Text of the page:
NSF grant funds ultrasonic additive manufacturing of smart structures

Marcelo Dapino, professor and Honda R&D Americas Designated Chair in Engineering at Ohio State, has been awarded a three-year National Science Foundation (NSF) grant to support research in ultrasonic additive manufacturing of multi-material structures.

“Advanced manufacturing, especially additive manufacturing, is a growing interest for us,” Dapino said.

“We seek to answer fundamental questions surrounding the integration of dissimilar materials within structures.”

NSF grant funds ultrasonic additive manufacturing of smart structures

(From left): Center for Ultrasonic Additive Manufacturing researchers Leon Headings, research associate, Emilie Baker, undergraduate student researcher and PhD student Adam Hehr.

The research is important, he explained, because the transportation industry needs lightweight structures that seamlessly combine different types of materials in addition to smart sensors and actuators. “Collaborating with industry and government, we are working on addressing lightweighting needs, while also trying to anticipate new ones.”

Ultrasonic additive manufacturing, known as UAM, is a solid-state additive process for fabrication of fully dense metal structures from foil stock. When combined with subtractive processes, it can be used to fabricate 3-D structures that incorporate metals (e.g., structural aluminum, high-strength steels, copper and titanium), internal conformal channels for cooling and other transport purposes, and temperature-sensitive components such as sensors, reinforcement fibers, electronic circuits, fiber optics and smart materials. A lack of scientific understanding of the process and how it affects build properties currently limits the size of builds and the range of dissimilar material combinations that can be additively welded.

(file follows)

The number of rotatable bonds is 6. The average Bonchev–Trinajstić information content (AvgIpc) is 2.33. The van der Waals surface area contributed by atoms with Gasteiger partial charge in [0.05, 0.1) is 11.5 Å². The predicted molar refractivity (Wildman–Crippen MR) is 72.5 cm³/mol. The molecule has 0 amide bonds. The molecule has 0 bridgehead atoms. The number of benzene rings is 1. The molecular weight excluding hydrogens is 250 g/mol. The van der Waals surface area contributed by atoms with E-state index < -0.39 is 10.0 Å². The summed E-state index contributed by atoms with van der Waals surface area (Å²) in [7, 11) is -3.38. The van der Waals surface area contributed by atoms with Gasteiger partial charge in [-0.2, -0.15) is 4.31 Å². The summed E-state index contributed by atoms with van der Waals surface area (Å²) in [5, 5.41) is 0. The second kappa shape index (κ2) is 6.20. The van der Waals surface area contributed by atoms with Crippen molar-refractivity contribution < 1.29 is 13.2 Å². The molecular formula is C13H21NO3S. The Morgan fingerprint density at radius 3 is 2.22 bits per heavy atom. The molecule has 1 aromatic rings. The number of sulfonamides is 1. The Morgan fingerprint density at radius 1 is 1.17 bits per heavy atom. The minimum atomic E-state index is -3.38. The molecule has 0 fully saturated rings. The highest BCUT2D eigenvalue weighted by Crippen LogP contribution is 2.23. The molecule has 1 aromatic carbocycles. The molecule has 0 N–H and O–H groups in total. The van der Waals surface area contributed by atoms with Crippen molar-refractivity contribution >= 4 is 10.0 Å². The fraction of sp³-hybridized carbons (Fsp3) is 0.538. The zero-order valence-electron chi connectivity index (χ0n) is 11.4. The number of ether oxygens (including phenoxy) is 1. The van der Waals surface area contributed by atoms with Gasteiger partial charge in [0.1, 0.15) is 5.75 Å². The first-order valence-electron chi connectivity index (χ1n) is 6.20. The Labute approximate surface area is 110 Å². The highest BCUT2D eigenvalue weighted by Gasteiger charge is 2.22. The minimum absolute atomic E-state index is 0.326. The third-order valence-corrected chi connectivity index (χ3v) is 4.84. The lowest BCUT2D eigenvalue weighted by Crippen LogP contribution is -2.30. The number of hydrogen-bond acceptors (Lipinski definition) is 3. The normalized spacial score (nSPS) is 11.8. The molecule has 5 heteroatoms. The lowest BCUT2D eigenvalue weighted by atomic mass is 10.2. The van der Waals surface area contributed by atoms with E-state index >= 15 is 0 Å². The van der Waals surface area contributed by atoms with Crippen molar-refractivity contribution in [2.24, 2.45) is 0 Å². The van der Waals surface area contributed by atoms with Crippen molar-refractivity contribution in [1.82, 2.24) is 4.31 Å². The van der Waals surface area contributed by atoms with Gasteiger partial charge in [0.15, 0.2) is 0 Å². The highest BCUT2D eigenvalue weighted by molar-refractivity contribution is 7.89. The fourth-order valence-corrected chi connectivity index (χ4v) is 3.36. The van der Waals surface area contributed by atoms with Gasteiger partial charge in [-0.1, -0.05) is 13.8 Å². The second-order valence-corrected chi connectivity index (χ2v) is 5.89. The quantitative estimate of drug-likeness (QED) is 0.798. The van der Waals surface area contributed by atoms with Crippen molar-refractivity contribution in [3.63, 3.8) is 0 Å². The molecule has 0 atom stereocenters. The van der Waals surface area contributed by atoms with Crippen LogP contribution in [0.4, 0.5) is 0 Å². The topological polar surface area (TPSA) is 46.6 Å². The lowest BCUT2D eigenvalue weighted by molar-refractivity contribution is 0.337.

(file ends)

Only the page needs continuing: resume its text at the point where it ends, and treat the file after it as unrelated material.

The $300,400 award supports fundamental research to understand and model the complex process-property relationships present in UAM, and enable in-situ process quality monitoring using hardware that already exists in commercial ultrasonic additive manufacturing equipment. The research represents the first comprehensive energy mapping of the ultrasonic additive manufacturing process and also the first to be experimentally verified by both in-situ weld power measurements and microstructural analyses.

Results from the research will lead to increased use of this U.S.-based manufacturing technology in the automotive, aerospace, biomedical and electronics industries.

Dapino directs the Center for Ultrasonic Additive Manufacturing, located in the state-of-the-art Scott Laboratory in The Ohio State University’s Department of Mechanical and Aerospace Engineering. Center post-docs and students conduct basic and applied research on ultrasonic additive manufacturing, including modeling of processes and composite materials, fabrication of innovative metal-matrix composites and structures and characterization of process-property relationships in UAM parts.

by Gail Dickson, Mechanical and Aerospace Engineering

Source: Gail Dickson, Mechanical and Aerospace Engineering

Photo/video source: Gail Dickson, Mechanical and Aerospace Engineering

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